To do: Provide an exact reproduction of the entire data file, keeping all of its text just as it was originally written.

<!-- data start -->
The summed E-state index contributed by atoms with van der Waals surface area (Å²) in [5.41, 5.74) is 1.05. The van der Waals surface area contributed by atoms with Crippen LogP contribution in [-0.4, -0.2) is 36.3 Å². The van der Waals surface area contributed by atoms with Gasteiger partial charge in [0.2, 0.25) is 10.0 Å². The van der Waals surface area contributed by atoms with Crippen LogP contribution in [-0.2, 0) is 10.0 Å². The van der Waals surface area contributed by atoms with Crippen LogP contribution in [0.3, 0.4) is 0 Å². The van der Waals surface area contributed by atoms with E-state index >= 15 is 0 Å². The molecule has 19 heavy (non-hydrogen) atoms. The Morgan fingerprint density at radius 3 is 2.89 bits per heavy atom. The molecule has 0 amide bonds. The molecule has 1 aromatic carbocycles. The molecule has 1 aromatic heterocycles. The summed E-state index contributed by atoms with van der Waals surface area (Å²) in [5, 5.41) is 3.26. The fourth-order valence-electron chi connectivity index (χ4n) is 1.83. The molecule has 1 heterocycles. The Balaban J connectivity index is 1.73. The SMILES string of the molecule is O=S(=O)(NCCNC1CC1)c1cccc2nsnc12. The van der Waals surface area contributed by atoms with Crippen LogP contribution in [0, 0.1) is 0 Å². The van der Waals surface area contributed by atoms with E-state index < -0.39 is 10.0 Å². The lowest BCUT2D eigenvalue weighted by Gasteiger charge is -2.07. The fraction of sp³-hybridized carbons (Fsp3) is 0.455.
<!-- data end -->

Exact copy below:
The summed E-state index contributed by atoms with van der Waals surface area (Å²) in [5.41, 5.74) is 1.05. The van der Waals surface area contributed by atoms with Crippen LogP contribution in [-0.4, -0.2) is 36.3 Å². The van der Waals surface area contributed by atoms with Gasteiger partial charge in [0.2, 0.25) is 10.0 Å². The van der Waals surface area contributed by atoms with Crippen LogP contribution in [-0.2, 0) is 10.0 Å². The van der Waals surface area contributed by atoms with Crippen LogP contribution in [0.3, 0.4) is 0 Å². The van der Waals surface area contributed by atoms with E-state index >= 15 is 0 Å². The molecule has 19 heavy (non-hydrogen) atoms. The Morgan fingerprint density at radius 3 is 2.89 bits per heavy atom. The molecule has 0 amide bonds. The molecule has 1 aromatic carbocycles. The molecule has 1 aromatic heterocycles. The summed E-state index contributed by atoms with van der Waals surface area (Å²) in [5, 5.41) is 3.26. The fourth-order valence-electron chi connectivity index (χ4n) is 1.83. The molecule has 1 heterocycles. The Balaban J connectivity index is 1.73. The SMILES string of the molecule is O=S(=O)(NCCNC1CC1)c1cccc2nsnc12. The van der Waals surface area contributed by atoms with Crippen LogP contribution in [0, 0.1) is 0 Å². The van der Waals surface area contributed by atoms with E-state index < -0.39 is 10.0 Å². The lowest BCUT2D eigenvalue weighted by Gasteiger charge is -2.07. The fraction of sp³-hybridized carbons (Fsp3) is 0.455.